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dimensions. I use roles to denominate a broader domain of employee performance, which

encompasses differing definitions of employee effectiveness.

Peterson & Smith (2000), in an attempt to explicate the process of meaning

creation in the workplace, conclude that roles are a primary source of meaning

concerning expected role behaviors. It is important to note that according to these authors

explicit assignment to formal roles affects the thoughts and actions of that individual but

this is “not a conclusion that wholly determines actual role relationships.” (Peterson &

Smith, 2000: p.105). It is, thus, essential for both scholars and practitioners to be able to

understand the substantive content as well as the nomological network of predictors and

outcomes of roles in organizations in order to gain a better understanding of the full range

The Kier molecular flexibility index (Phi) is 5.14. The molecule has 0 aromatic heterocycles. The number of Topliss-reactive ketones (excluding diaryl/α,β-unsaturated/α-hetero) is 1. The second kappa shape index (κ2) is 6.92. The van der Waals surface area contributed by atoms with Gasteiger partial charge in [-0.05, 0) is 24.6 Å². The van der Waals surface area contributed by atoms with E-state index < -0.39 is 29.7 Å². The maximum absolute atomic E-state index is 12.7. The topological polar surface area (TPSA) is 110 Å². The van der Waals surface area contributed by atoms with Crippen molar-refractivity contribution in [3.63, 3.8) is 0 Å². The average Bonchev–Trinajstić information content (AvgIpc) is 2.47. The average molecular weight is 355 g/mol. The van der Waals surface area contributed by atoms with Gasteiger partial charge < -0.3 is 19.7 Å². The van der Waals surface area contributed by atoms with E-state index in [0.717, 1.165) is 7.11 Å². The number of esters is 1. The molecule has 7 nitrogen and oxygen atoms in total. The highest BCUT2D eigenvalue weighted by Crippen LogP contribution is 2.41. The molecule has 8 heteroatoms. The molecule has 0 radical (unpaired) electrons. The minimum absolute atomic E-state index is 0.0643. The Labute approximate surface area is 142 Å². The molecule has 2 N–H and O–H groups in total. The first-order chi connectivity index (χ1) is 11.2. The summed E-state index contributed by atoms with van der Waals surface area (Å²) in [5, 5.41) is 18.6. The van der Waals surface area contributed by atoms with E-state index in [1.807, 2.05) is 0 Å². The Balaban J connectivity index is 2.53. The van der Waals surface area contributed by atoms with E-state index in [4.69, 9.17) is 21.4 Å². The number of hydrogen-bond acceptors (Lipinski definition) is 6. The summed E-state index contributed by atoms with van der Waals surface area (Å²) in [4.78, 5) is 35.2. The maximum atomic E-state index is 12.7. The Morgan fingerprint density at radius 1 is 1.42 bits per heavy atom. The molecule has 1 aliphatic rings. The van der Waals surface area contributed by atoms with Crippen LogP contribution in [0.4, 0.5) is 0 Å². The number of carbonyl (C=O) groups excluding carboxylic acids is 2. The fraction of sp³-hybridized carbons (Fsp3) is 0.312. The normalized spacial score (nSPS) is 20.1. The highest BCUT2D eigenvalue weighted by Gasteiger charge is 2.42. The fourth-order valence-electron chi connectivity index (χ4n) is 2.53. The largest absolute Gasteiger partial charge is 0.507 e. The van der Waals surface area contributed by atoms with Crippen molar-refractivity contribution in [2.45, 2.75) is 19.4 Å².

of performance dimensions.

Organizational initiatives such as job enrichment, total quality management, and

employee involvement programs have been instituted with the purpose of enhancing

organizational competitiveness through the proactive employee engagement in the work

process (Lawler, 1992; Welbourne, Johnson, and Erez, 1998). This trend in management

practices has been paralleled by growing interest on the part of researchers in taking a

broader view of work performance and examining the notion of roles in the workplace

(Parker, 1998; Parker, 2000; Welbourne et al., 1998). Parker (1998; 2000) has considered

proactive role orientation and role breath self-efficacy as the ability of individuals to

expand their job domains (Graen, 1976). Welbourne, Johnson, and Erez have (1998)

advocated a broader view on performance as well. They have derived role-based

performance scales (RBPS) for measuring roles in the workplace based on role and

identity theory as theoretical frameworks.


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